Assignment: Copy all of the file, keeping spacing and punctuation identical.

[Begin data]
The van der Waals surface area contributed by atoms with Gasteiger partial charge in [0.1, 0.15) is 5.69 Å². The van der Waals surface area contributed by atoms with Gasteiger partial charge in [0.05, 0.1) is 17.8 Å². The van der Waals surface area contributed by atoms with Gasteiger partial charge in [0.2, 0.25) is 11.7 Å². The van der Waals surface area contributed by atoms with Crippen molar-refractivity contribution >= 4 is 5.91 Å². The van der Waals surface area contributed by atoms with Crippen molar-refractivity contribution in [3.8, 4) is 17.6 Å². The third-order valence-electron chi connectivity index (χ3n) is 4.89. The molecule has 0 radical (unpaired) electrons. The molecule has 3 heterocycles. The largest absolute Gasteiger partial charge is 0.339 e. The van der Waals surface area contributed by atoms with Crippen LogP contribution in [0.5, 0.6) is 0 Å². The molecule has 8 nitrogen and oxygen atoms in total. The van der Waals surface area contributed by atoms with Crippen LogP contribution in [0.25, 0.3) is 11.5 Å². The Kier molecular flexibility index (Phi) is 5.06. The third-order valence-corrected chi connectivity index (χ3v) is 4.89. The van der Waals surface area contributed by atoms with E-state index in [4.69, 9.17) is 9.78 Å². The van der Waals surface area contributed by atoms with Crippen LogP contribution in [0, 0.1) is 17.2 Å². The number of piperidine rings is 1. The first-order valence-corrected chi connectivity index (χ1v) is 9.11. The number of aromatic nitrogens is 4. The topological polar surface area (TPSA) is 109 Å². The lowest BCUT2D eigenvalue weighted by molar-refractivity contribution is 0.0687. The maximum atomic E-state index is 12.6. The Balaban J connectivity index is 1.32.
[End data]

The van der Waals surface area contributed by atoms with Gasteiger partial charge in [0.1, 0.15) is 5.69 Å². The van der Waals surface area contributed by atoms with Gasteiger partial charge in [0.05, 0.1) is 17.8 Å². The van der Waals surface area contributed by atoms with Gasteiger partial charge in [0.2, 0.25) is 11.7 Å². The van der Waals surface area contributed by atoms with Crippen molar-refractivity contribution >= 4 is 5.91 Å². The van der Waals surface area contributed by atoms with Crippen molar-refractivity contribution in [3.8, 4) is 17.6 Å². The third-order valence-electron chi connectivity index (χ3n) is 4.89. The molecule has 0 radical (unpaired) electrons. The molecule has 3 heterocycles. The largest absolute Gasteiger partial charge is 0.339 e. The van der Waals surface area contributed by atoms with Crippen LogP contribution in [0.5, 0.6) is 0 Å². The molecule has 8 nitrogen and oxygen atoms in total. The van der Waals surface area contributed by atoms with Crippen LogP contribution in [0.25, 0.3) is 11.5 Å². The Kier molecular flexibility index (Phi) is 5.06. The third-order valence-corrected chi connectivity index (χ3v) is 4.89. The van der Waals surface area contributed by atoms with E-state index in [4.69, 9.17) is 9.78 Å². The van der Waals surface area contributed by atoms with Crippen LogP contribution in [0, 0.1) is 17.2 Å². The number of piperidine rings is 1. The first-order valence-corrected chi connectivity index (χ1v) is 9.11. The number of aromatic nitrogens is 4. The topological polar surface area (TPSA) is 109 Å². The lowest BCUT2D eigenvalue weighted by molar-refractivity contribution is 0.0687. The maximum atomic E-state index is 12.6. The Balaban J connectivity index is 1.32.